Accordingly, the genetic mechanism of covert zone are closely related to tectonic activities. Specifically, as shown in Figure 4, actives of different tectonic can generate various stress and thus produce five types of shear faults following the R shear model. Then the combination of shear faults forms the geological structures of the covert fault zone [1,32]. The genetic mechanism of a cover fault zone can thereby be analyzed by the interpretation of its geological structures. The flowchart of R shear based genetic mechanism analysis is given in Figure 4. The genetic mechanism provides the cognitive basis for the following analysis of evolution.

3.3. Mohr-Coulomb Theory Based Evolution Interpretation

Generally, the migration and accumulation of hydrocarbon are accompanied by the evolution of covert fault zone. The shear faults appear in the evolution of covert fault zone can provide reservoir for oil storage, be channels for oil migration or damage those pre-existing oil reservoirs. Therefore, in this paper, a physical simulation method designed based on the Mohr-Coulomb theory is utilized to interpret the evolution of covert fault zone in Qikou Sag.
The Mohr-Coulomb theory is a mathematical model that describes the responses of brittle materials, such as concrete or rubble piles, to shear stress as well as normal stress. In the Mohr-Coulomb theory, Coulomb's friction hypothesis [38] is used to determine the combination of shear and normal stress that will cause fracture of the material. Mohr's circle [39] is used to discover the principal stress that produced the aforementioned combination and find the angle of the plane in which the combination will occurs. Figure 5 displays the diagram of Mohr circle and envelope under triaxial stress. In Figure 5, envelope a represents fracture with uniform rupture surface belonging to the dominant stage. Envelope b represents the fracture line of the weak zone. Envelope c is the initial activity line of basement covert fault, from which the caprocks start to break and the cracks begin to form. The rectangular region between envelopes a and c represents the weak zone formed by the increasing activity strength of the basement faults. After this period, the fracture and small faults inside the fault zone begin to expand and they begin to be connected with each other to form large-scale fractures, which tend to be dominant [10].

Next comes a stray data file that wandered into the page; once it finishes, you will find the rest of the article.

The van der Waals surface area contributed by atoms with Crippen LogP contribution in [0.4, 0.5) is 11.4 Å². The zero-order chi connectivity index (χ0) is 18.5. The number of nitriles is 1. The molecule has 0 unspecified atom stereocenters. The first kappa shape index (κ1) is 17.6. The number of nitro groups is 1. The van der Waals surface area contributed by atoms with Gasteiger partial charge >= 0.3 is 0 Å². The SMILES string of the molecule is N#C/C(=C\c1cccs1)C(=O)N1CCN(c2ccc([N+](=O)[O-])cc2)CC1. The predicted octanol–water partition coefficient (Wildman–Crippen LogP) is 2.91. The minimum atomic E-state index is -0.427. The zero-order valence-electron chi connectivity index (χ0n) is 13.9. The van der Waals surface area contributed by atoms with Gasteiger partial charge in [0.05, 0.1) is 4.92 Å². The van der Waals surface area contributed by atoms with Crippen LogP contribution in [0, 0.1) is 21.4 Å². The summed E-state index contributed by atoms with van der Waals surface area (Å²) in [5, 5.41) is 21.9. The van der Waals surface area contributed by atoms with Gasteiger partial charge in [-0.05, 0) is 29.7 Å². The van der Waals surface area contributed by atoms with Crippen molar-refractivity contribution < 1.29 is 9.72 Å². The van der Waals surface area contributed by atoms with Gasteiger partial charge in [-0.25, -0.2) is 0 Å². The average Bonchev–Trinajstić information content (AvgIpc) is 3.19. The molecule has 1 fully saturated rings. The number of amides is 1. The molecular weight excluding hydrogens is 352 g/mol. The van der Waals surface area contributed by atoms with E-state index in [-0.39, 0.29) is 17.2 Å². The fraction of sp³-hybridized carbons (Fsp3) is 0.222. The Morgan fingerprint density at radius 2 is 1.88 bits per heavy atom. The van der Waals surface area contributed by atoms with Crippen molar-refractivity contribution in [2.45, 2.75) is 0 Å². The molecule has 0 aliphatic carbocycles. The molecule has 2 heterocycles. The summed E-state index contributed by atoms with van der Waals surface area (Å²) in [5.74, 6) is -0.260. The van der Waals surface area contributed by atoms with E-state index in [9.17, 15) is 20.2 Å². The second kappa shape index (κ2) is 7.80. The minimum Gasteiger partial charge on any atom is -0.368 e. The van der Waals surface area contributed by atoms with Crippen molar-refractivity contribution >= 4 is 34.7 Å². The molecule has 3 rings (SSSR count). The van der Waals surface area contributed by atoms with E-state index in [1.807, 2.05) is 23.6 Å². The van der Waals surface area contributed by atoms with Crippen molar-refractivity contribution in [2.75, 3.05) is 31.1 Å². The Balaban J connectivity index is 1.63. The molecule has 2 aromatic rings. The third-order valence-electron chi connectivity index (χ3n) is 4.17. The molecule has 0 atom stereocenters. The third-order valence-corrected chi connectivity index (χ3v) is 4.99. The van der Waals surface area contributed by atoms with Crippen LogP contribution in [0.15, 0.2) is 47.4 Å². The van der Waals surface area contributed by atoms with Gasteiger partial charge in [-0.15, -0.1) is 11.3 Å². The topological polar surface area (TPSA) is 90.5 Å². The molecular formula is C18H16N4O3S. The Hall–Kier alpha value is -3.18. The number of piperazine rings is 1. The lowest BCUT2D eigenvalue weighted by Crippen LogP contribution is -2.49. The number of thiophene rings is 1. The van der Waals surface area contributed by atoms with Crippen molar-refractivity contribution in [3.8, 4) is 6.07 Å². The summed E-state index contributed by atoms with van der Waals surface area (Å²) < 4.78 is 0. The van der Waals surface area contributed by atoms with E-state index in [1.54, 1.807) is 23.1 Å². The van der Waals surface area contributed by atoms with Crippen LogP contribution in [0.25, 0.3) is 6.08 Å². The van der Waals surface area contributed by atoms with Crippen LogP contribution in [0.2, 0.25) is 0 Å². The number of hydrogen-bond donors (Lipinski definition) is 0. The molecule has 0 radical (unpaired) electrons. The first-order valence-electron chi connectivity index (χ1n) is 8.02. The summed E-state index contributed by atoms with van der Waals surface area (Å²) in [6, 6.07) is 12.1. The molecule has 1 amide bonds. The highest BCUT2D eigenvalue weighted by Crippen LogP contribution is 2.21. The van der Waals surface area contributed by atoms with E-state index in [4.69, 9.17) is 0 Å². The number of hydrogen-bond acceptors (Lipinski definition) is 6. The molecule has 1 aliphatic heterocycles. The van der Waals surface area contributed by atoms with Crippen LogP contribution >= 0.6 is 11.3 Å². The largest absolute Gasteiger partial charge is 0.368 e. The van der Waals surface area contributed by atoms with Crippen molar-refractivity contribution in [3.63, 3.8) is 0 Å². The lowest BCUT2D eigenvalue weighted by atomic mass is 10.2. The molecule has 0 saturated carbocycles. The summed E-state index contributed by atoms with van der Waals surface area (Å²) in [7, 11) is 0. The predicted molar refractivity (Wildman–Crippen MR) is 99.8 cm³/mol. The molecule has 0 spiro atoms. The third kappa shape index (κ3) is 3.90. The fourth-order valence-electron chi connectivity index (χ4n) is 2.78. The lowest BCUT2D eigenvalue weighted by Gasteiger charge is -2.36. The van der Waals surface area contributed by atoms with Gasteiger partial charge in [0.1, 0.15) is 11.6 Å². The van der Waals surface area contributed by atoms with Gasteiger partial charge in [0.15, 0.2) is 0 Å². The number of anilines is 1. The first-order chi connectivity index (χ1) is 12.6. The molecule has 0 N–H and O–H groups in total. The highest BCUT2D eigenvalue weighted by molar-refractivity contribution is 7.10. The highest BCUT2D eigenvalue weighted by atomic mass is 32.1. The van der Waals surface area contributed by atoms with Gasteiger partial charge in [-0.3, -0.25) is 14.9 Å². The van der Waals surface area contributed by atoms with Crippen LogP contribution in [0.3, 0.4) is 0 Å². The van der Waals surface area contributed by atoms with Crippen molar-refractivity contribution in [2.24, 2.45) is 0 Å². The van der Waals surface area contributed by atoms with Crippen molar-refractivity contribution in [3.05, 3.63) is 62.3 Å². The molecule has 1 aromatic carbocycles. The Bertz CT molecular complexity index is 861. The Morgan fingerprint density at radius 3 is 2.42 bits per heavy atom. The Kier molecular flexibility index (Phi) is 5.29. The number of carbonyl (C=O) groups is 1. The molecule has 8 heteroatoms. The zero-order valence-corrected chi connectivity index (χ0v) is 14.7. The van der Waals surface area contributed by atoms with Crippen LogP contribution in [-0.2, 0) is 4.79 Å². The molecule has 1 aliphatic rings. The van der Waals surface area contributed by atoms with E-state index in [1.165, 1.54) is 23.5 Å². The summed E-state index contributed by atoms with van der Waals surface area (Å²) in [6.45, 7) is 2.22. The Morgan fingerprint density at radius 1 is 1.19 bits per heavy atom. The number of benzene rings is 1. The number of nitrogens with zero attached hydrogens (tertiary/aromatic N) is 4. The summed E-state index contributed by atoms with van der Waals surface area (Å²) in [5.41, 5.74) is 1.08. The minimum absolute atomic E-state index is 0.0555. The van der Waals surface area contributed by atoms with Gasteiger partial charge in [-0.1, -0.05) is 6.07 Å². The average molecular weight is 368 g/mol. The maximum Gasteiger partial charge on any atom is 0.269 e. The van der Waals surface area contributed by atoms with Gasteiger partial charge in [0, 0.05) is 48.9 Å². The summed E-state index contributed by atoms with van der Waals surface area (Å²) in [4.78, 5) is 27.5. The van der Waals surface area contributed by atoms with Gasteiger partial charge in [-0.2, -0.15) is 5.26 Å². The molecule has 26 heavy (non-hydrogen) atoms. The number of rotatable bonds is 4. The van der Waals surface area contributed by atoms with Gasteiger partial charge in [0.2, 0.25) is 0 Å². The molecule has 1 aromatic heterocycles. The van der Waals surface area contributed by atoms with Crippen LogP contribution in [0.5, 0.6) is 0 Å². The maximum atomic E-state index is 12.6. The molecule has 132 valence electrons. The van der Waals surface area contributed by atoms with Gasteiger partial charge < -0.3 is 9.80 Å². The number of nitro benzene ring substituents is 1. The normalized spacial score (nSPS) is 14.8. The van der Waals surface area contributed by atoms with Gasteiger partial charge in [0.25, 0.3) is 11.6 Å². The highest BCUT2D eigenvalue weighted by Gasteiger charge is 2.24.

As is shown in Figure 5, the reactivity condition of basement covert fault is the shear stress τn along with the strike fault must exceed the shear strength C. That is to say, the formation and evolution of the covert fault zone under the stress field generated by the basement fault is essentially a mechanical process. Therefore, the evolution process of the covert fault zone can be interpreted by simulating the mechanical process.
In this study, as shown in Figure 6, the principal stress, shear stress, sheared angle and shear strength were incorporated to design the physical simulation experiment. As displayed in Figure 6a, the size of the experimental device is 46 cm long and 33 cm wide, in which a basement fault with a 45°dip angle is set. Moreover, two active plates are embedded to simulate the motion of faults. As the value of the angle ( α ) between strip-slip and displacement, which corresponds to the θ shown in Figure 5, has a direct influence on the failure process of rocks, six different angles were designed to interpret the evolution process of the covert fault zone, as shown in Figure 6b.
In the designed physical simulation experiment, over-materials with a thickness of 2 cm were uniformly laid on the top of the model and were manually compacted. In addition, to facilitate the observation of deformation, 2.7 × 2.7 cm grids were printed on the surface of the cover layer in parallel and equispaced as markers during the experiment and the moving wall was pushed and pulled at a constant speed in a certain direction to simulate the right-hand tensioning movement. Moreover, to further study the effect of the covert fault zone on the evolution of oil and gas accumulation, liquid was injected into the cracks during simulation process of the experiment to simply simulate the migration and accumulation of oil. Thereby, the oil-controlling mode of a covert fault zone can be analyzed based upon the genetic mechanism, evolution process and the reservoir forming conditions. During the simulation experiment, the camera was used to take pictures at the same slip of different groups of experiments as shown in Section 4.3.